The Host - Meyer
A Wizard of Earthsea
Bartimaeus Trilogy - Jonathan Stroud (sarcastic demon appears to be a favourite character among friends and family)
Darren Shan - Cirque du Freak etc.
Alice's Adventures in Wonderland
Un Lun Dun
The Pellinor Series - Alison Croggon
Gifts - Ursula Le Guin
Artemis Fowl Series (Mulch Diggums and his bum-flap - makes me smile!)
The Invention of Hugo Cabret
Sabriel/Lirael/Abhorsen
Seventh Tower Series - Garth Nix (younger readership but great fun)
The Book of a Thousand Days
The Dark is Rising Sequence
The Thief Lord (9-12 again)
Skellig
Green Angel - Alice Hoffman
Century - Sarah Singleton
Tithe - Holly Black
Across the Nightingale Floor (and sequels)
A Great and Terrible Beauty
Generation Dead - Daniel Waters
A Certain Slant of Light
City of Bones & City of Ashes
Wicked Lovely & Ink Exchange
Stone Heart - Charlie Fletcher (and sequels)
Endimion Spring (9-12)
Christopher Paolini's Inheritance Cycle
The Last Elf - De Mari (9-12)
The Declaration - Malley

That's a taster cut & pasted from a list I recommended a friend.

I've got The Borrible Trilogy in TBR pile, on recommendation from a mid-forties friend.

Personally, I think it is harder to for authors to write for Young Adults - they are far harsher critics! I'm not a writer, but I think authors who write for Children are more open to criticism ... thinking recently on banned books, HP and His Dark Materials have had substantial back-lashes.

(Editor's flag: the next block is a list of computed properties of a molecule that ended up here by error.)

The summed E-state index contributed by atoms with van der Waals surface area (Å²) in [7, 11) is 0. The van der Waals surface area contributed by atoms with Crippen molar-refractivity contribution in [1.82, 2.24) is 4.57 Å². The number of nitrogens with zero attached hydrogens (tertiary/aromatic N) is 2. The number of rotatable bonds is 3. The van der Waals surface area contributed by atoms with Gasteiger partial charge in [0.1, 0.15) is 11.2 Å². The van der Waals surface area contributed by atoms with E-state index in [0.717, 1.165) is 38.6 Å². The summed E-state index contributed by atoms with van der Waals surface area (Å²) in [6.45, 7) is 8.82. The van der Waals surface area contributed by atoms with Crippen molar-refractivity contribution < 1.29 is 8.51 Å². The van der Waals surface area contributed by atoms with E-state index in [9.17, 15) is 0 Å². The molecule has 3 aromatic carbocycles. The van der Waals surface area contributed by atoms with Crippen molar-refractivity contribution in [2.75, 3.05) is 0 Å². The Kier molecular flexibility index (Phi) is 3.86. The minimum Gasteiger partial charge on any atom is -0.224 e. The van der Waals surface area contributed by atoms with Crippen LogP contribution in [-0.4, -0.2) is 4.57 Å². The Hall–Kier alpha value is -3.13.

I wouldn't be without a healthy dollop of Children's books in my TBR piles.

A great post ... Hope it makes others experiment ...

Swainson said...

There seems to be a lot of this around at the moment. It reminds me of an article by Richard Morgan http://www.richardkmorgan.com/article_soundfury.htm

I agree with you, it’s the writing that counts not the genre, sub-genre, sub-sub-genre or whatever the hell people are calling things nowadays.

The Eyes of the Dragon by Stephen King
His Dark Materials by Philip Pullman
The Hobbit by JRR Tolkien
Narnia Novels by CS Lewis

These are “YA” I have read and enjoyed immensely. Are people willing to criticise this work so readily?

I have heard good things about the Artemis Fowl books by Eoin Colfer and Darren Shan’s novels.

I think the thing I find so objectionable about this YA tag is that it is so patronising. The way it seems to be used is as if the book is not good enough simply because the target audience is young. However you find that if the book is popular enough, a-la Harry Potter, the “adult” readership is quite happy to jump on the band wagon. (Making a few million bucks out of it at the same time)

Could we not just go back to judging books on there merits as a pose to their “genre”?

Anonymous said...

Forgot to mention that I bought Big Brother today - simply because it is recommended by Neil Gaiman on the cover :-)

gav (nextread.co.uk) said...

You'd have thought that books that are considered YA would be books that fathers and mothers that are into sci-fi and fantasy would be happy to have their children read. Simple as that.